Monthly Archives: April 2021

Robinson, IL and Other Flash Fiction Stories – Dennis Milam Bensie (Independently Published)

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Yes, yes – I know I just reviewed Bensie’s Shorn: Toys to Men, but that was a reissue and this is a brand new collection of stories. The only thing more interesting than Bensie’s non-fiction is his fiction, and although I’m not usually a fan of flash fiction, the short hits in Robinson, IL are both entertaining and insightful.

By turns playful and provocative, many of these stories turn on O. Henry surprise, and that’s not a bad thing. It does, however, make reviewing them without spoilers a bit more difficult. The premises for the more outrageous stories are unique but Bensie makes them work. It’s a testament to his talent that he can draw you into a story about a Nazi-themed gay bar complete with tattoos and gassing (“VOTE”) or a neighborhood carnival whose purpose is to raise money to send a boy to a Christian anti-gay school (“Save Dave”) without the weirdness seeming self-conscious.

But it’s not all weird. Some of the pieces seem to come directly from Bensie’s childhood and provide moments of clarity in his relationships with his parents and others, such as the opener, “Denny,” which sees his mother killing a snake for him, or “Swimmer’s Ear,” the retelling of a tender, all too rare father and son moment. These, especially the latter, are done with taste and a heartfelt honesty.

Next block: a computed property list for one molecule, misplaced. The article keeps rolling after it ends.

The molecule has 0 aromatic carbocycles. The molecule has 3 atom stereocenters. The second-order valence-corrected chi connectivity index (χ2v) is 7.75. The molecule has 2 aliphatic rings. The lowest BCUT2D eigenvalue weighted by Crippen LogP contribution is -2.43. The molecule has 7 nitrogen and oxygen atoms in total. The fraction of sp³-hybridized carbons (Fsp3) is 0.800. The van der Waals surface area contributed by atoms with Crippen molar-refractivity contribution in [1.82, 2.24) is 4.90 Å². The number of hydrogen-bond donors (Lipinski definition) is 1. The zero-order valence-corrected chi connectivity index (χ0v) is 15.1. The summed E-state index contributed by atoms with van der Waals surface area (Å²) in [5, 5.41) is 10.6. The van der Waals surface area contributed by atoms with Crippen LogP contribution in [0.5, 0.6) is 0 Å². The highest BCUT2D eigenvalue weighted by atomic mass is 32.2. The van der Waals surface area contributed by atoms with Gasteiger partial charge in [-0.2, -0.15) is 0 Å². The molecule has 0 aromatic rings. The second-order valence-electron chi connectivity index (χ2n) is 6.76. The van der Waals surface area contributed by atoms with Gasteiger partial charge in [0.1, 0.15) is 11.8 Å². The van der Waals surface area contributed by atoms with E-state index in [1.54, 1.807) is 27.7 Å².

Indeed, honesty is the mainstay of Bensie’s work, be it flash fiction or memoir. “Sunday Drive,” about a father’s reaction when he learns of his son’s molestation, falls in this category, as do “Him Outside the Camp,” which relates a particularly ugly episode between parents, and “Eric in Your Bed,” which revisits and fictionalizes the haircutting fetish Bensie speaks of in his memoir, Shorn: Toys to Men.

But Bensie always changes it up, alternating poignancy with the aforementioned weirdness–“Patsy Cline Airlines,” “The Vest,” about a bombing of sorts, and “The Truck,” which features a mobile disco and bar that travels to RV retirement communities and other neighborhoods.

Robinson, IL is truly a mixed bag, and I mean that in the nicest way possible, packing twenty-seven stories in just over a hundred pages. Many will stick with you longer than you think they will considering their brevity. All in all, this is a highly successful package you won’t regret purchasing.

JW

© 2021 Jerry L. Wheeler

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The Vermilion Pursuit: A Marco Fontana Mystery – Joseph R.G. DeMarco (Jade Mountain Books)